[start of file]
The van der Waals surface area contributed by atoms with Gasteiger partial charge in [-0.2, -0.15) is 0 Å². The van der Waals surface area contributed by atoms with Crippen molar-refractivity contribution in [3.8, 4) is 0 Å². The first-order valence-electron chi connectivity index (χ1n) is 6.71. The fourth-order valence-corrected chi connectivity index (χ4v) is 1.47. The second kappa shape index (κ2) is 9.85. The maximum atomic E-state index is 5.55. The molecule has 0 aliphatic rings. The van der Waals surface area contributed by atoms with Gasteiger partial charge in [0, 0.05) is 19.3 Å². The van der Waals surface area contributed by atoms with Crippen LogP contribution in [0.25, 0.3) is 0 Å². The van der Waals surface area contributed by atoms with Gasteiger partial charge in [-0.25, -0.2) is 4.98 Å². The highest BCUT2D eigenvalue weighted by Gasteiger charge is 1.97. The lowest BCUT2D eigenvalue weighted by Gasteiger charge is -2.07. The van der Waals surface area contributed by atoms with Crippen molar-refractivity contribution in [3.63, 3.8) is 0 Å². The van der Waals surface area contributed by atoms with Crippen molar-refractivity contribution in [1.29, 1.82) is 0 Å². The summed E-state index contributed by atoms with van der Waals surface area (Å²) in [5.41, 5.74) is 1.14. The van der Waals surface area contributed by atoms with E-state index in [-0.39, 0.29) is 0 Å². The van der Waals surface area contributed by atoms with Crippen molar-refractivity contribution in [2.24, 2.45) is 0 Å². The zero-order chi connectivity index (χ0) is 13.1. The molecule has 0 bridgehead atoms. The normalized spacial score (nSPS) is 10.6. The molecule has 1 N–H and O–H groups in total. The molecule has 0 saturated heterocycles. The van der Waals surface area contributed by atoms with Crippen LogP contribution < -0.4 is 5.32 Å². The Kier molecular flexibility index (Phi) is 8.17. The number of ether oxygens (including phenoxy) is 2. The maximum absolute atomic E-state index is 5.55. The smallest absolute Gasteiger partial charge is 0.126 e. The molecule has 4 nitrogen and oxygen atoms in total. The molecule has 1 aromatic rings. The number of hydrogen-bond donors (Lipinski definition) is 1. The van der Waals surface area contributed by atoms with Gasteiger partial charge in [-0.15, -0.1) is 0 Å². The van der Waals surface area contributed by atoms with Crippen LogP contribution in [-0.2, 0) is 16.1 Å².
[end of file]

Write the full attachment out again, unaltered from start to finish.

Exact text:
The van der Waals surface area contributed by atoms with Gasteiger partial charge in [-0.2, -0.15) is 0 Å². The van der Waals surface area contributed by atoms with Crippen molar-refractivity contribution in [3.8, 4) is 0 Å². The first-order valence-electron chi connectivity index (χ1n) is 6.71. The fourth-order valence-corrected chi connectivity index (χ4v) is 1.47. The second kappa shape index (κ2) is 9.85. The maximum atomic E-state index is 5.55. The molecule has 0 aliphatic rings. The van der Waals surface area contributed by atoms with Gasteiger partial charge in [0, 0.05) is 19.3 Å². The van der Waals surface area contributed by atoms with Crippen LogP contribution in [0.25, 0.3) is 0 Å². The van der Waals surface area contributed by atoms with Gasteiger partial charge in [-0.25, -0.2) is 4.98 Å². The highest BCUT2D eigenvalue weighted by Gasteiger charge is 1.97. The lowest BCUT2D eigenvalue weighted by Gasteiger charge is -2.07. The van der Waals surface area contributed by atoms with Crippen molar-refractivity contribution in [3.63, 3.8) is 0 Å². The van der Waals surface area contributed by atoms with Crippen molar-refractivity contribution in [1.29, 1.82) is 0 Å². The summed E-state index contributed by atoms with van der Waals surface area (Å²) in [5.41, 5.74) is 1.14. The van der Waals surface area contributed by atoms with E-state index in [-0.39, 0.29) is 0 Å². The van der Waals surface area contributed by atoms with Crippen molar-refractivity contribution in [2.24, 2.45) is 0 Å². The zero-order chi connectivity index (χ0) is 13.1. The molecule has 0 bridgehead atoms. The normalized spacial score (nSPS) is 10.6. The molecule has 1 N–H and O–H groups in total. The molecule has 0 saturated heterocycles. The van der Waals surface area contributed by atoms with Crippen LogP contribution < -0.4 is 5.32 Å². The Kier molecular flexibility index (Phi) is 8.17. The number of ether oxygens (including phenoxy) is 2. The maximum absolute atomic E-state index is 5.55. The smallest absolute Gasteiger partial charge is 0.126 e. The molecule has 4 nitrogen and oxygen atoms in total. The molecule has 1 aromatic rings. The number of hydrogen-bond donors (Lipinski definition) is 1. The van der Waals surface area contributed by atoms with Gasteiger partial charge in [-0.15, -0.1) is 0 Å². The van der Waals surface area contributed by atoms with Crippen LogP contribution in [-0.2, 0) is 16.1 Å².